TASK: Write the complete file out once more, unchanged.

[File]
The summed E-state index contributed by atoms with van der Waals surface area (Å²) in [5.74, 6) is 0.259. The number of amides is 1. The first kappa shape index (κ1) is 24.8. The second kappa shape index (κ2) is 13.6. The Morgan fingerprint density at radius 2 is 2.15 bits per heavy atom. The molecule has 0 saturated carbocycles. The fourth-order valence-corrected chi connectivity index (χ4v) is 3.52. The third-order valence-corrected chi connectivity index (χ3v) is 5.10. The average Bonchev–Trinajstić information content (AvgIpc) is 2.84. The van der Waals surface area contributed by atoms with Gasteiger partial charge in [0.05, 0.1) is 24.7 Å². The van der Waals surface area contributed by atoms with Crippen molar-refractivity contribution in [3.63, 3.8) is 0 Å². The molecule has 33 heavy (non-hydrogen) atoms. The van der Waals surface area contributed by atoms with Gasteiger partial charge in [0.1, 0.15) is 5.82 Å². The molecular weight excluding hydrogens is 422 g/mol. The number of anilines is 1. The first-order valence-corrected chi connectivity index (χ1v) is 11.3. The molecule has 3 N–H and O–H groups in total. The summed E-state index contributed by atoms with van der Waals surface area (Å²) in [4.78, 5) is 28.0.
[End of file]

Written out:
The summed E-state index contributed by atoms with van der Waals surface area (Å²) in [5.74, 6) is 0.259. The number of amides is 1. The first kappa shape index (κ1) is 24.8. The second kappa shape index (κ2) is 13.6. The Morgan fingerprint density at radius 2 is 2.15 bits per heavy atom. The molecule has 0 saturated carbocycles. The fourth-order valence-corrected chi connectivity index (χ4v) is 3.52. The third-order valence-corrected chi connectivity index (χ3v) is 5.10. The average Bonchev–Trinajstić information content (AvgIpc) is 2.84. The van der Waals surface area contributed by atoms with Gasteiger partial charge in [0.05, 0.1) is 24.7 Å². The van der Waals surface area contributed by atoms with Crippen molar-refractivity contribution in [3.63, 3.8) is 0 Å². The molecule has 33 heavy (non-hydrogen) atoms. The van der Waals surface area contributed by atoms with Gasteiger partial charge in [0.1, 0.15) is 5.82 Å². The molecular weight excluding hydrogens is 422 g/mol. The number of anilines is 1. The first-order valence-corrected chi connectivity index (χ1v) is 11.3. The molecule has 3 N–H and O–H groups in total. The summed E-state index contributed by atoms with van der Waals surface area (Å²) in [4.78, 5) is 28.0.